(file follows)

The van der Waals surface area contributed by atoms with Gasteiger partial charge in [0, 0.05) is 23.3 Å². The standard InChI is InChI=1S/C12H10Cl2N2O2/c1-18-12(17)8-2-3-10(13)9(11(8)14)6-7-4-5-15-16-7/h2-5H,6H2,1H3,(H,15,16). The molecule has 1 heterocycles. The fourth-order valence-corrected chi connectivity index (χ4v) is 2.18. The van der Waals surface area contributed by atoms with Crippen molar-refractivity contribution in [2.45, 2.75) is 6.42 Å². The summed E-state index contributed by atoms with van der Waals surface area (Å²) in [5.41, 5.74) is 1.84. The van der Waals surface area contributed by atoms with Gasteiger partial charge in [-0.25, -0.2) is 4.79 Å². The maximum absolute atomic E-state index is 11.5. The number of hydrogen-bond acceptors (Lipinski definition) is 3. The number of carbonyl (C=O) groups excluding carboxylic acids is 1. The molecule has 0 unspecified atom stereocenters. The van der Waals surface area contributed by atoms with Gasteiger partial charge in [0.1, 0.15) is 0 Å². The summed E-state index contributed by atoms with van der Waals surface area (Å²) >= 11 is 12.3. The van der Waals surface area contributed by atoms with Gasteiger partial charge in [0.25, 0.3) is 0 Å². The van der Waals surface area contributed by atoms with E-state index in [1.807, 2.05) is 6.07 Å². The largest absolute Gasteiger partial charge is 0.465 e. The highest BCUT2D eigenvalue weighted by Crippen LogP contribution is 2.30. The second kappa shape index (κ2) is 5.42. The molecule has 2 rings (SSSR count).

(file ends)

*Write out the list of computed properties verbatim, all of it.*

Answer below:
The van der Waals surface area contributed by atoms with Gasteiger partial charge in [0, 0.05) is 23.3 Å². The standard InChI is InChI=1S/C12H10Cl2N2O2/c1-18-12(17)8-2-3-10(13)9(11(8)14)6-7-4-5-15-16-7/h2-5H,6H2,1H3,(H,15,16). The molecule has 1 heterocycles. The fourth-order valence-corrected chi connectivity index (χ4v) is 2.18. The van der Waals surface area contributed by atoms with Crippen molar-refractivity contribution in [2.45, 2.75) is 6.42 Å². The summed E-state index contributed by atoms with van der Waals surface area (Å²) in [5.41, 5.74) is 1.84. The van der Waals surface area contributed by atoms with Gasteiger partial charge in [-0.25, -0.2) is 4.79 Å². The maximum absolute atomic E-state index is 11.5. The number of hydrogen-bond acceptors (Lipinski definition) is 3. The number of carbonyl (C=O) groups excluding carboxylic acids is 1. The molecule has 0 unspecified atom stereocenters. The van der Waals surface area contributed by atoms with Gasteiger partial charge in [0.1, 0.15) is 0 Å². The summed E-state index contributed by atoms with van der Waals surface area (Å²) >= 11 is 12.3. The van der Waals surface area contributed by atoms with Gasteiger partial charge in [0.25, 0.3) is 0 Å². The van der Waals surface area contributed by atoms with E-state index in [1.807, 2.05) is 6.07 Å². The largest absolute Gasteiger partial charge is 0.465 e. The highest BCUT2D eigenvalue weighted by Crippen LogP contribution is 2.30. The second kappa shape index (κ2) is 5.42. The molecule has 2 rings (SSSR count).